02 JULY 2018

Today marks 90 years since the Equal Franchise Act, which granted equal voting rights for women, and signals the first day of the inaugural National Democracy Week. Over the week, Fawcett will publish a series of blogs to highlight women whose voice often go unheard. Today, we focus on refugee women who are still all too vulnerable to racist and sexist oppression. This blog post was originally posted by Women for Refugee Women.

One day before Millicent Fawcett's birthday, thousands of people processed in London, Edinburgh, Cardiff and Belfast to mark 100 years since some women won the vote. Women for Refugee Women joined the London procession with our hand-stitched banner calling for safety, dignity and liberty for all women.

Photo: Sarah Graham

There has been much change for women over the past century, but still not every woman has a voice; refugee and migrant women are the most marginalised and disenfranchised women in our society.

Over the past few months I have been delivering workshops and speaking to refugee women about the suffragette movement in the UK. These workshops are filled with ‘ah ha’ moments when refugee women realise they are the modern-day suffragettes, struggling and fighting very similar issues as British women did a hundred years ago.

The hunger strike in Yarl’s Wood earlier this year is reminiscent of the suffragettes who took up hunger strike to protest their innocence, when they were locked up for campaigning for their rights. One suffragette is pictured with a banner that reads, “To ask freedom for women is not a crime, suffrage prisoners should not be treated as criminals.”  

Photo: Harris & Ewing, 1917

This criminalisation of women is a sentiment strongly felt by refugee women. If you change the above quote to reflect the experiences of refugee women it will read, “To ask asylum is not a crime, asylum-seeking women should not be treated as criminals”. Today, asylum-seeking women who have come to the UK seeking safety and sanctuary have committed no crime but are detained in Yarl’s Wood immigration detention centre – indefinitely. They are locked up for administrative purposes.  

85% of women we spoke to for our latest research said they were survivors of sexual or other gender-based violence. Refugee women are fleeing persecution by non-state actors, such as rape, domestic violence and female genital mutilation. One of the refugee women who is an ex-detainee said to me, “We may not have come fleeing a war-torn country, but we have come escaping a war on us.” And the struggle continues for many refugee and migrant women in the UK. 

Refugee women come to the UK in the hope of rebuilding their lives and having a new start. They want to belong here and contribute meaningfully. This is made extremely difficult by punitive Home Office policies. Emmeline Pankhurst’s words chime with the refugee women I work alongside: “We are here, not because we are law-breakers; we are here in our efforts to become law-makers.” Refugee women are here in the UK not to break laws, but they want to become law-abiding citizens. In their effort to achieve this, refugee women are challenging the government to look at how we are treating the most vulnerable in our society.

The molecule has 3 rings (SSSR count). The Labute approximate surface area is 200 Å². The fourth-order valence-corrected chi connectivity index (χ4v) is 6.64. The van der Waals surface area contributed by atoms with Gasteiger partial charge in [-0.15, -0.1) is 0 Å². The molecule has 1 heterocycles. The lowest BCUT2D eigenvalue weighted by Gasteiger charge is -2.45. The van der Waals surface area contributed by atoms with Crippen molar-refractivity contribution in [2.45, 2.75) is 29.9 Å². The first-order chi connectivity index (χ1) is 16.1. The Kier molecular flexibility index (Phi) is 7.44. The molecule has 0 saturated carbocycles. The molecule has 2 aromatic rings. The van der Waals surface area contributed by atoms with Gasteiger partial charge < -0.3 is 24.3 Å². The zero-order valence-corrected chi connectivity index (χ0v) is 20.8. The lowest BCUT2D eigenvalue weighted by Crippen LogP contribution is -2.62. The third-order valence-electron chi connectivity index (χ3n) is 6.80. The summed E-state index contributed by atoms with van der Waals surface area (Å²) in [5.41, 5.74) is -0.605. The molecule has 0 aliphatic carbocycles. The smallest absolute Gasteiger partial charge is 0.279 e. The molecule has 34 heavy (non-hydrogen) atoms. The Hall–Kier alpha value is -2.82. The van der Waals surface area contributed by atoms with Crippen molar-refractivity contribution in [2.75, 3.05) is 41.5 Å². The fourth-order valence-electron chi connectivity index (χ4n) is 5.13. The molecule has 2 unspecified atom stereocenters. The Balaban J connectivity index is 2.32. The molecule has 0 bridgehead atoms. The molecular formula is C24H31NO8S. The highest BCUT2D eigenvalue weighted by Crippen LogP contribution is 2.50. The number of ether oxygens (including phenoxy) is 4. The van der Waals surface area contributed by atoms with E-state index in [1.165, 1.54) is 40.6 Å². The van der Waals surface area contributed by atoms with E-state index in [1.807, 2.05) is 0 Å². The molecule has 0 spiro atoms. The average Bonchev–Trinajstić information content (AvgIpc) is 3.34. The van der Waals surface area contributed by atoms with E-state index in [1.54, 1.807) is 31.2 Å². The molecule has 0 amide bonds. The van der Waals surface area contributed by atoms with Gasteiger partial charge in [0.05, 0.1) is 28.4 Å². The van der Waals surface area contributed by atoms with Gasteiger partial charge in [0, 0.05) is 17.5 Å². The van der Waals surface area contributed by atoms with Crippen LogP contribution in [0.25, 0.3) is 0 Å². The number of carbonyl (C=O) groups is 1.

One woman who is currently seeking asylum told me that learning about the suffragettes has helped her to see her struggle in the long line of women’s struggles. She does not feel isolated anymore, as she has realised she is part of a continuum of women in this country fighting for their rights.

Refugee and migrant women are the modern day suffragettes, who are struggling forth and continuing the fight. However, their fights are on many fronts, an intersection of gender, race, sexuality and class. Our reports have shown the rife racism experienced by African women in detention, and the discrimination and disbelieve experienced by lesbian asylum seekers because of their sexuality during the interview process. These modern day suffragettes are not just demanding for gender rights, but the right to be treated humanely on all fronts.  

Millicent Fawcett felt the way to achieve the vote for women, a century ago, was by working with MPs, “The [women’s movement] is like a glacier, slow moving but unstoppable. Marches, petitions to parliament, working with MPs, that is how we will achieve the vote.”

On Millicent Fawcett’s birthday, a hundred years from when some women got the vote, we are determined to stand for refugee and migrant women, because all women count.  If we stand together and make our voices heard our movement will be unstoppable.


Women for Refugee Women challenges the injustices experienced by women who cross borders to seek safety. They work in three ways: at the grassroots to support and empower women who are seeking asylum, with the arts, media and public events to tell women’s stories, and, by publishing research and informing politicians, we try to create a fairer asylum process. Marchu Girma is the organisation's Grassroots Director.

This blog was originally posted on their website on June 11 2018.